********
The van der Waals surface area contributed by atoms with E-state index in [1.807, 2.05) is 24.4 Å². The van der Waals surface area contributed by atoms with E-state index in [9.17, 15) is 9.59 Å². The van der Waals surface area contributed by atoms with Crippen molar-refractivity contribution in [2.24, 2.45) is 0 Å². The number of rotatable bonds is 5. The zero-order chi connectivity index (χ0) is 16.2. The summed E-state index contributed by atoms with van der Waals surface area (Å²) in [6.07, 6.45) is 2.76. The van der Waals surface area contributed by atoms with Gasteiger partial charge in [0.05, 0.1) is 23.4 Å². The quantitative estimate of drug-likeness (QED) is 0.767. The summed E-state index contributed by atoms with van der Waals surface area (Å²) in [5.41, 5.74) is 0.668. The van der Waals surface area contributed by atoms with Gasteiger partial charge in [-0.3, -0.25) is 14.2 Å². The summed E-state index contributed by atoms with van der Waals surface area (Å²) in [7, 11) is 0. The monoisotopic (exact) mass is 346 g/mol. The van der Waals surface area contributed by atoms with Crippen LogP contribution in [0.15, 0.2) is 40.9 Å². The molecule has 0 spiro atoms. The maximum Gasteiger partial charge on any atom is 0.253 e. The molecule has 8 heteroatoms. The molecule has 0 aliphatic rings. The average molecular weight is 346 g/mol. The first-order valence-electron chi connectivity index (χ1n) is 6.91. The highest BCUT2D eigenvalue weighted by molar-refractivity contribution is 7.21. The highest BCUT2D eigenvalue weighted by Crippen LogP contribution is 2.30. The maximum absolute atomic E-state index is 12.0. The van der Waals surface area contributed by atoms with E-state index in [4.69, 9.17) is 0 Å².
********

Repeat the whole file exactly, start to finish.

The van der Waals surface area contributed by atoms with E-state index in [1.807, 2.05) is 24.4 Å². The van der Waals surface area contributed by atoms with E-state index in [9.17, 15) is 9.59 Å². The van der Waals surface area contributed by atoms with Crippen molar-refractivity contribution in [2.24, 2.45) is 0 Å². The number of rotatable bonds is 5. The zero-order chi connectivity index (χ0) is 16.2. The summed E-state index contributed by atoms with van der Waals surface area (Å²) in [6.07, 6.45) is 2.76. The van der Waals surface area contributed by atoms with Gasteiger partial charge in [0.05, 0.1) is 23.4 Å². The quantitative estimate of drug-likeness (QED) is 0.767. The summed E-state index contributed by atoms with van der Waals surface area (Å²) in [5.41, 5.74) is 0.668. The van der Waals surface area contributed by atoms with Gasteiger partial charge in [-0.3, -0.25) is 14.2 Å². The summed E-state index contributed by atoms with van der Waals surface area (Å²) in [7, 11) is 0. The monoisotopic (exact) mass is 346 g/mol. The van der Waals surface area contributed by atoms with Crippen LogP contribution in [0.15, 0.2) is 40.9 Å². The molecule has 0 spiro atoms. The maximum Gasteiger partial charge on any atom is 0.253 e. The molecule has 8 heteroatoms. The molecule has 0 aliphatic rings. The average molecular weight is 346 g/mol. The first-order valence-electron chi connectivity index (χ1n) is 6.91. The highest BCUT2D eigenvalue weighted by molar-refractivity contribution is 7.21. The highest BCUT2D eigenvalue weighted by Crippen LogP contribution is 2.30. The maximum absolute atomic E-state index is 12.0. The van der Waals surface area contributed by atoms with E-state index in [4.69, 9.17) is 0 Å².